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Roadchef Decision

The case of Roadchef (Employee Benefits Trustees) Limited v Hill (and others) [2014 EWHC 109 (Ch] concerns an employee benefit trust (EBT) but not the tax treatment or the various challenges to tax planning involving EBTs initiated by HMRC and evidenced by the Rangers case.

Key Facts

Roadchef instead concerned an EBT established to provide more conventional benefits to employees through employee share schemes. The detailed facts are complex, but in outline:

 Roadchef was subject to a management buy-out in 1983.

  • Following the MBO, an EBT (or ESOP) was established to acquire shares and deliver them to employees through broadly based share schemes open to staff members equally, subject to satisfying the requirements of the “Share Participation Scheme” (or “SPS”) established for this purpose.
  • Timothy Ingram Hill was Chief Executive of Roadchef and a trustee of EBT 1. As trustee, he was unable to participate in the SPS.
  • He resigned as Trustee on 5th April 1988.
  • A second EBT was established later that year and a resolution passed to transfer a significant number of shares to the second EBT from the ESOP.
  • Following the creation of further share rights, those shares became available for Mr Ingram Hill who as a result derived personal benefit from the shares held in the second EBT and which had originated from the holding of shares in the ESOP which he was precluded from being a beneficiary.

The Issue

Expressed simply, the issue considered by the Court was whether the transfer of shares from the ESOP to the second EBT and the subsequent benefits derived by Mr Ingram Hill were valid so that he could retain those benefit or whether they were void so that he would be required to surrender his profits and restore them to the trustees of the ESOP.

The Court concluded that the transfer and benefits were void so that restoration would be necessary in a total amount still to be determined.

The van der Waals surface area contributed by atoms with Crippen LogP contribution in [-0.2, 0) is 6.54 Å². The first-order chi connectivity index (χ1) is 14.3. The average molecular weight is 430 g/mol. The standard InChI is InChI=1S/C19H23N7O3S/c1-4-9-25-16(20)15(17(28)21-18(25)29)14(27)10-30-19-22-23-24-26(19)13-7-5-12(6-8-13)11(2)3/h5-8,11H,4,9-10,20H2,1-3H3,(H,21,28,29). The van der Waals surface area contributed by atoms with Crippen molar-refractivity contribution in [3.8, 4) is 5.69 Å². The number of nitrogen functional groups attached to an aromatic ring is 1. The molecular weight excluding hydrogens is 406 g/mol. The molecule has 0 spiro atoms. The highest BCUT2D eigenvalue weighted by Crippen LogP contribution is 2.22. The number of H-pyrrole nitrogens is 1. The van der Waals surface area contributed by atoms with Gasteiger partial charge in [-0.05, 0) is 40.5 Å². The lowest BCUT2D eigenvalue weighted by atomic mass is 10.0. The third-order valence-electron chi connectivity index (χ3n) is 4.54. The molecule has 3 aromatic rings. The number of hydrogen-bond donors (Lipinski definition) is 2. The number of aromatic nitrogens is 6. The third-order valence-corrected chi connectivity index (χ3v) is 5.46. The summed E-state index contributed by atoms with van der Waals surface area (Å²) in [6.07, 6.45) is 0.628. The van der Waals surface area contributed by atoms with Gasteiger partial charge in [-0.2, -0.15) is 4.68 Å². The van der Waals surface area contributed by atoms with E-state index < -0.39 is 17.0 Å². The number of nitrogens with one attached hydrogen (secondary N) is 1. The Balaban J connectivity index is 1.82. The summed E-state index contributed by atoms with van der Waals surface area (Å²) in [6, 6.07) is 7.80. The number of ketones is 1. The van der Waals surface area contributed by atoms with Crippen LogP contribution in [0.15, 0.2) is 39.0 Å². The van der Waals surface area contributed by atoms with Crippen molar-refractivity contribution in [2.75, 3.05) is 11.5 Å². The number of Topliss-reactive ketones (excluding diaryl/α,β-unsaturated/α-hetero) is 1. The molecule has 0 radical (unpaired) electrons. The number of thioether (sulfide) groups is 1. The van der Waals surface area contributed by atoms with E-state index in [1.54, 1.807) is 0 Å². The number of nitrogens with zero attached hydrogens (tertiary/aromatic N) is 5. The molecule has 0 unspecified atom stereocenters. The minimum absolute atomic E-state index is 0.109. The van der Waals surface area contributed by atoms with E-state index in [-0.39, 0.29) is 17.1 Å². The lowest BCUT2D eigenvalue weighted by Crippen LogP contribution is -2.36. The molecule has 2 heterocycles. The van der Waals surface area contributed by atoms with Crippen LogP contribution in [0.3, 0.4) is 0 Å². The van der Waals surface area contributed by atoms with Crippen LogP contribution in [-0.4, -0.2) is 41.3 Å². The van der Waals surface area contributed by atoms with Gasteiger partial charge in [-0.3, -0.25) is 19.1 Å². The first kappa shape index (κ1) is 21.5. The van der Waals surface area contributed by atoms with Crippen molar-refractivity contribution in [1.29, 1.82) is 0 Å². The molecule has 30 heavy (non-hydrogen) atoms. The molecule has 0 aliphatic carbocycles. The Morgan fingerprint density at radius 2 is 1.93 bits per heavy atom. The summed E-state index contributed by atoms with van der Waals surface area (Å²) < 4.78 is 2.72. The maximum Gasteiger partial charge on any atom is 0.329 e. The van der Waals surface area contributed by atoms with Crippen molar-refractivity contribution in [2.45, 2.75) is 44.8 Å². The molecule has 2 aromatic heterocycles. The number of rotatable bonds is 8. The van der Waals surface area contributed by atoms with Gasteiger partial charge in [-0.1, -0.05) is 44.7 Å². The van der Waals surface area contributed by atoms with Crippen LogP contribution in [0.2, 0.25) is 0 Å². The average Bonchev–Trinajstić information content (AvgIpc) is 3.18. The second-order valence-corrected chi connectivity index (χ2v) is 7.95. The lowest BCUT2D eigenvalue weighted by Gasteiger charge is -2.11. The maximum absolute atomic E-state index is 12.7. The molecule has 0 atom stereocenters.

This conclusion was based on a number of findings:

  • The Trustees of the ESOP had acted in breach of their duties by benefitting the beneficiaries of the second EBT rather than solely being concerned with the trustees of the trust they were responsible for.
  • This applied both through an application of general trust law and the specific terms of the ESOP.
  • Mr Ingram Hill in acting as a director of Roadchef and as a director of the Trustee of the ESOP had at least in part an improper purpose, namely to benefit personally.
  • The acquisition of the shares by Mr Ingram Hill was not made in good faith.
  • Further, he was in breach of his fiduciary duties at Trustee.


To some extent, the case was peculiar to its own facts. There are some wider lessons to be drawn, however:

  • Trustees of all trusts, including ESOPs and EBTs, owe extensive duties as Trustees.
  • This includes acting at all times in the interests of the Beneficiaries of the trust and avoiding a conflict between their own interests and those of the Beneficiaries.
  • This implies a requirement for independent decision making and full disclosure of potential conflicts.

These are points which may be particular pertinent when setting up Employee Ownership Trusts owning more than 50% of the Company consistently with the new reliefs offered for such trusts.